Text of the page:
Safety Eligibility Letter SS-148A - Safety
U.S. Department of Transportation
Federal Highway Administration
1200 New Jersey Ave. S.E.
Washington, D.C. 20590
August 16, 2011
In Reply Refer To:
Mr. Ryan Beduhn
Swing SAFE Mailbox Supports, LLC
3216 Kentucky Avenue S.
St. Louis Park, MN 55426
Dear Mr. Beduhn:
This letter is in response to your request for the Federal Highway Administration (FHWA) acceptance of a modified mailbox support for use on the National Highway System (NHS).
|Name of system:
||SwingSAFE Swing-Away Mailbox Support |
|Type of system:
||NCHRP Report 350 at TL-3|
|Testing conducted by:
|Date of request:
||January 28, 2011
|Date received by FHWA:
||February 4, 2011
You requested that we find a modified version of a previously-accepted mailbox support acceptable for use on the NHS under the provisions of the National Cooperative Highway Research Program (NCHRP) Report 350 "Recommended Procedures for the Safety Performance Evaluation of Highway Features."
Roadside safety devices should meet the guidelines contained in NCHRP Report 350 if tested prior to January 1, 2011, and the guidelines in AASHTO's Manual for Assessing Safety Hardware if tested after that date. The FHWA memorandum "ACTION: Identifying Acceptable Highway Safety Features" of July 24, 1997, provides further guidance on crash testing requirements of longitudinal barriers and crash cushions. Modifications to previously-accepted devices that are not likely to affect crash performance may be accepted without additional crash testing.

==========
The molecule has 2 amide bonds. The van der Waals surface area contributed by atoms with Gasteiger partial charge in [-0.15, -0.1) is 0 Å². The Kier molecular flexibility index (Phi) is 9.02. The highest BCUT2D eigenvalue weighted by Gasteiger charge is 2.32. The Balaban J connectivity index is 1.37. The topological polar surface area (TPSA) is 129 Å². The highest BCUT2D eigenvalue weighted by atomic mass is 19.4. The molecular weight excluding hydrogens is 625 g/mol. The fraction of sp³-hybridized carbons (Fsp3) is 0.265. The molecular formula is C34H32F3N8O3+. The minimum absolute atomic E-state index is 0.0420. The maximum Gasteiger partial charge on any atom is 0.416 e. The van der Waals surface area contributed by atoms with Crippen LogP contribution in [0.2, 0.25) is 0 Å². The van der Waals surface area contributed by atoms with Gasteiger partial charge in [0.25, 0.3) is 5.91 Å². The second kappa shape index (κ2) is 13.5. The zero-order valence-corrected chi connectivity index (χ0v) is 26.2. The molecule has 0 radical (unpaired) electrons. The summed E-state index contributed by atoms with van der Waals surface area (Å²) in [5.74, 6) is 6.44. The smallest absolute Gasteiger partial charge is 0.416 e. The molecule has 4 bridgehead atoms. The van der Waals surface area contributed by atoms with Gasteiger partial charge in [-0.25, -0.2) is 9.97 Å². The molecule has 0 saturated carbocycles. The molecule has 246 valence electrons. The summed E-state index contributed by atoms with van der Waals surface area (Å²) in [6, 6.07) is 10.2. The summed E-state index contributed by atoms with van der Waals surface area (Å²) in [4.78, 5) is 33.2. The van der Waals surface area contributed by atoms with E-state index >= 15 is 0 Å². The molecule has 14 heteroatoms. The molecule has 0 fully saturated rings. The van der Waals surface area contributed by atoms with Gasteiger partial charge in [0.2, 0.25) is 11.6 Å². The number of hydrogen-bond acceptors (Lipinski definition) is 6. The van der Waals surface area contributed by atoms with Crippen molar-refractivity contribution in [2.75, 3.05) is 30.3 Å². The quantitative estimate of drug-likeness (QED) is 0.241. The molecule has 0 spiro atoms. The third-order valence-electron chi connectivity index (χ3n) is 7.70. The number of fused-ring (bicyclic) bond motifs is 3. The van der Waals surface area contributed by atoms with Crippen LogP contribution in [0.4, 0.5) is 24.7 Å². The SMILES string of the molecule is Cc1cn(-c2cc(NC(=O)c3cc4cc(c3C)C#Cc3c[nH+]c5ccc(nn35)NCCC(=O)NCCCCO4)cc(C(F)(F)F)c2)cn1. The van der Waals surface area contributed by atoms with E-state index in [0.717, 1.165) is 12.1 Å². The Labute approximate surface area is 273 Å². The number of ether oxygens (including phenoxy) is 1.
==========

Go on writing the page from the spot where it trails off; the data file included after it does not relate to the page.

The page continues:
You requested formal FHWA acknowledgement and acceptance of several changes made to a previously-accepted design for a mailbox support. Your SwingSAFE support is similar to the original Minnesota Department of Transportation (MinnDOT) swing-away mailbox and to a modified version of the original that was tested by the Texas Transportation Institute in 2006. The latter design was accepted for use on the NHS in our letter SS-148 on May 8, 2007. Based on staff review of the changes detailed below, the FHWA agrees that your modified support remains a crashworthy TL-3 design under NCHRP Report 350 and that no additional testing need be done.
The Minnesota Swing-Away Mailbox Support was originally designed and tested in 1993. The original design utilized a cantilevered arm that permits snowplow operation beyond the shoulder or curb, thereby reducing both snow drifting on the roadway and the potential for damage to the mailbox support.
The Modified Minnesota Swing-Away Mailbox Support (2006 version) was based on the original design and includes several modifications, the following of which were noteworthy:
- Reducing the length of the mailbox cantilever from 53 inch (1346 millimeters) to 36 inch (914 millimeters);
- Revising the angled member to transition from vertical to horizontal using bends of 30 and 60 degrees rather than two 45-degree angles;
- Skewing the ends of the pipe in the angled member at 45 degrees to help the horizontal member to return to its original position after being displaced;
- Adding an 11 inch (279 millimeters) length of security chain between the horizontal and vertical mailbox support members to discourage vandalism and theft.
Your current request described changes made to the Modified MinnDOT design. These include the following: